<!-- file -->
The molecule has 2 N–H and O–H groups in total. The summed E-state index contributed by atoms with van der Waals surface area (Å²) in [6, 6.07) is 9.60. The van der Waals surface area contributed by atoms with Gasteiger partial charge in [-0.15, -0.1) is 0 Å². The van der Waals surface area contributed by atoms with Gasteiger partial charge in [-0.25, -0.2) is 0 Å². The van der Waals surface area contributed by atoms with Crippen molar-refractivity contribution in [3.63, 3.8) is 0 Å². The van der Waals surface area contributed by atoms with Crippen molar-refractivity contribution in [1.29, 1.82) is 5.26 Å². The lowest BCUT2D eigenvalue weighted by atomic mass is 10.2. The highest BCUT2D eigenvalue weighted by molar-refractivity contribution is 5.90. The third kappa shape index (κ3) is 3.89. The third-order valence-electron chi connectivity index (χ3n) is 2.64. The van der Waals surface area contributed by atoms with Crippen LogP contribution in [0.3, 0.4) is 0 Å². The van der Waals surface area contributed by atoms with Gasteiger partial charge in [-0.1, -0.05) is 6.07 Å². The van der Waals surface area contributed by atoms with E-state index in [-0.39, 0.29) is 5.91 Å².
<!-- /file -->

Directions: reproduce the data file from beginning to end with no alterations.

The molecule has 2 N–H and O–H groups in total. The summed E-state index contributed by atoms with van der Waals surface area (Å²) in [6, 6.07) is 9.60. The van der Waals surface area contributed by atoms with Gasteiger partial charge in [-0.15, -0.1) is 0 Å². The van der Waals surface area contributed by atoms with Gasteiger partial charge in [-0.25, -0.2) is 0 Å². The van der Waals surface area contributed by atoms with Crippen molar-refractivity contribution in [3.63, 3.8) is 0 Å². The van der Waals surface area contributed by atoms with Crippen molar-refractivity contribution in [1.29, 1.82) is 5.26 Å². The lowest BCUT2D eigenvalue weighted by atomic mass is 10.2. The highest BCUT2D eigenvalue weighted by molar-refractivity contribution is 5.90. The third kappa shape index (κ3) is 3.89. The third-order valence-electron chi connectivity index (χ3n) is 2.64. The van der Waals surface area contributed by atoms with Crippen LogP contribution in [0.3, 0.4) is 0 Å². The van der Waals surface area contributed by atoms with Gasteiger partial charge in [-0.1, -0.05) is 6.07 Å². The van der Waals surface area contributed by atoms with E-state index in [-0.39, 0.29) is 5.91 Å².